When the Covid-19 Pandemic began, and quarantines were enforced across the country, galleries and museums suddenly needed new ways to show their exhibitions and permanent collections to their audience. Gene Downs talks with Kristie Swink Benson, Director of Communications for the High Museum Atlanta, about those challenges and how they’ve overcome them. 

Gene Downs: How has the COVID pandemic changed the High’s mission?

Kristie Swink Benson: I don’t think it has changed our mission, but it has definitely made it more apparent that people need the arts during difficult times. The arts are a place of respite for people, a place where people can escape, to some degree. As we think about the mental health challenges that come from being isolated, about people not being able to connect with their community as they normally would, it’s very clear that the arts are needed now more than ever.

GD: In what ways has COVID created opportunities for the High?

KSB: It’s given us an opportunity to expand both our audience and the way we think about the museum as a resource. The most freeing thing was recognizing that this was an opportunity to jump into the pool. There was no dipping our toes in. We realized: We need to continue to serve and reach new audiences, so let’s not be paralyzed by fear; let’s figure how to do it and execute.

For example, after the museum closed on March 13, we immediately created a virtual tour of our exhibitions so people could still experience them. We also have a program called Conversation Pieces where people spend 30 minutes looking very closely at one piece of art. As an in-gallery experience, this took place during lunch hour, and it was difficult for many working people to participate. By transitioning it to an online experience, we were able to lengthen the program to one hour, and we doubled ― and tripled, in some cases ― our attendance. That was awesome.

We started to create short videos with snippets of artwork, set them to music, and put them on our YouTube channel and other social media. The engagement was just amazing. We started to do trivia on Tuesdays, featuring pieces from our collection on Instagram Stories. We started “Inside the Artist’s Studio,” where artists in the community could record videos and talk about their work. We edited and posted those on YouTube. We’ve seen a tremendous amount of engagement from those, and they also helped us create bridges to the artistic community.


GD: How has COVID affected the High financially?

KSB: Like with most organizations, it’s tough. Rand Suffolk, Director of the High, always says, “We have a missionary component and a mercenary component.” We don’t get to be this wonderful organization if we don’t mind the business. Fortunately, we have great leadership, and that has helped us to be creative and continue doing this work.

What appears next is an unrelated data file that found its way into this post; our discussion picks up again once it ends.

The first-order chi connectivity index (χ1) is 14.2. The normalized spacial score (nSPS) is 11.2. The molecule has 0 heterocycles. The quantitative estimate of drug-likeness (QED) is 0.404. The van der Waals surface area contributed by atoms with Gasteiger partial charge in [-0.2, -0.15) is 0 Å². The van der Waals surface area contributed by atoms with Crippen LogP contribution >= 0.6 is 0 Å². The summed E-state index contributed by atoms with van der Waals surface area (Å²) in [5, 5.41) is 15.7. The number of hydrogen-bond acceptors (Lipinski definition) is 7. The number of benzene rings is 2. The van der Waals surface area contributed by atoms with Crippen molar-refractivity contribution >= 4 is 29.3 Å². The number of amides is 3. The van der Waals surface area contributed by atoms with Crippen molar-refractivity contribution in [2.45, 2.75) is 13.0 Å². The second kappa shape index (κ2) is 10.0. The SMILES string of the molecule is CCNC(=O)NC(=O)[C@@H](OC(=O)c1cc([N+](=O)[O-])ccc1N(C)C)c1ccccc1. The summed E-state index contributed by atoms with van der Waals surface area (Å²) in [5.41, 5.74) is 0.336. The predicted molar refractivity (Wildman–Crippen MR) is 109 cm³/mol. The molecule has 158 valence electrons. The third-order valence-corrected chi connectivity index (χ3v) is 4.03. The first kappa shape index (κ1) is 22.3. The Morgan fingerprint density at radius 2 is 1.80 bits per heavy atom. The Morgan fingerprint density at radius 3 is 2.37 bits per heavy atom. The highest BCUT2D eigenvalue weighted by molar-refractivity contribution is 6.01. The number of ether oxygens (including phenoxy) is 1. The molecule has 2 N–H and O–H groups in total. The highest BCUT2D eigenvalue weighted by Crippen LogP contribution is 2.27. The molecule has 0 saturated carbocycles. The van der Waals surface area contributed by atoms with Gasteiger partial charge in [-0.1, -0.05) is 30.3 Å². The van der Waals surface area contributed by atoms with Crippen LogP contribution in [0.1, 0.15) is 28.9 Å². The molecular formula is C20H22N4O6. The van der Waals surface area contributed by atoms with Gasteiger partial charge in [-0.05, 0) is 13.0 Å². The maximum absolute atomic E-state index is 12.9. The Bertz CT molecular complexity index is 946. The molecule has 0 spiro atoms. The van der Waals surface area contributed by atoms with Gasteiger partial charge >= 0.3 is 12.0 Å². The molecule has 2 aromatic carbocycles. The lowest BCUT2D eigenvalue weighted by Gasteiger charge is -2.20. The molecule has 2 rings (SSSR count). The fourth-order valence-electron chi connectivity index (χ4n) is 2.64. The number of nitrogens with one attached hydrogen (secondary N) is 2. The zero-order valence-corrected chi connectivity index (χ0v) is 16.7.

GD: How has the High used this moment to collaborate with other organizations?

KSB: One thing I love about the museum industry is that it’s very collegial, and that has not changed during this time. As institutions across the country have reopened, we’ve shared our different opportunities and challenges. We’re all interconnected, and we’ve had to be nimble and gracious and understanding.

The High has also fostered relationships with other Atlanta attractions. One result of that is Field Trip Fridays, where all these organizations ― the High, the Atlanta Botanical Garden, the Children’s Museum of Atlanta, the College Football Hall of Fame and others ― pooled their resources so audiences could take field trips virtually. There has also been a lot of sharing of data and experiences and insights among the different metro attractions.

There’s always some good that comes out of tragedy. Maybe it’s hard to see it in the beginning, but I take the position that there’s always some silver lining. The things I’ve mentioned have definitely been silver linings of COVID and made our organization better.


GD: Looking ahead to the spring: What exhibitions are you excited about?

KSB: “Bestowing Beauty: Masterpieces from Persian Lands” will continue until April 18. This is a beautiful exhibition and our first exhibit of Persian art in recent years.

“David Driskell: Icons of Nature and History” is a show we started working on before the artist passed away in April 2020. We’re happy to see this come to fruition and honor our longstanding relationship with him and his legacy as an amazing artist.

“Underexposed: Women Photographers from the High Museum” will open on April 17 [confirm]. This will feature women photographers from the High’s collection who may have been underrepresented in previous photography exhibitions.


High Museum
1280 Peachtree Street, NE

Hours: T, W, Th, F, Sa 10:a – 5:p
Sunday: 12:-5:p